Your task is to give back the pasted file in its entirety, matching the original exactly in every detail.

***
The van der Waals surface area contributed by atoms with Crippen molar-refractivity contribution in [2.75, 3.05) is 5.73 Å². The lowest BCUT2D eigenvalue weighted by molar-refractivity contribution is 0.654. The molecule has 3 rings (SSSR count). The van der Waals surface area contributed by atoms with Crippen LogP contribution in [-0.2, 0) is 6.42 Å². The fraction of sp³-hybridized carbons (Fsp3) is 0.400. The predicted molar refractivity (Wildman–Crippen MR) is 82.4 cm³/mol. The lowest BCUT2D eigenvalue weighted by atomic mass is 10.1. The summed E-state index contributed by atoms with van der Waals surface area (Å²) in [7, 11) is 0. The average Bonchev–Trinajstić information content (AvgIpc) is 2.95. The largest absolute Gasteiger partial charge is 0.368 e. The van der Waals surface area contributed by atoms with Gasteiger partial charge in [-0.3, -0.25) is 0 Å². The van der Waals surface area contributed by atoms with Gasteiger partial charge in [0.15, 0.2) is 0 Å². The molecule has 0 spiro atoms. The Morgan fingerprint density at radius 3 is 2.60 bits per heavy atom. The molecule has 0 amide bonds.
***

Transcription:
The van der Waals surface area contributed by atoms with Crippen molar-refractivity contribution in [2.75, 3.05) is 5.73 Å². The lowest BCUT2D eigenvalue weighted by molar-refractivity contribution is 0.654. The molecule has 3 rings (SSSR count). The van der Waals surface area contributed by atoms with Crippen LogP contribution in [-0.2, 0) is 6.42 Å². The fraction of sp³-hybridized carbons (Fsp3) is 0.400. The predicted molar refractivity (Wildman–Crippen MR) is 82.4 cm³/mol. The lowest BCUT2D eigenvalue weighted by atomic mass is 10.1. The summed E-state index contributed by atoms with van der Waals surface area (Å²) in [7, 11) is 0. The average Bonchev–Trinajstić information content (AvgIpc) is 2.95. The largest absolute Gasteiger partial charge is 0.368 e. The van der Waals surface area contributed by atoms with Gasteiger partial charge in [-0.3, -0.25) is 0 Å². The van der Waals surface area contributed by atoms with Gasteiger partial charge in [0.15, 0.2) is 0 Å². The molecule has 0 spiro atoms. The Morgan fingerprint density at radius 3 is 2.60 bits per heavy atom. The molecule has 0 amide bonds.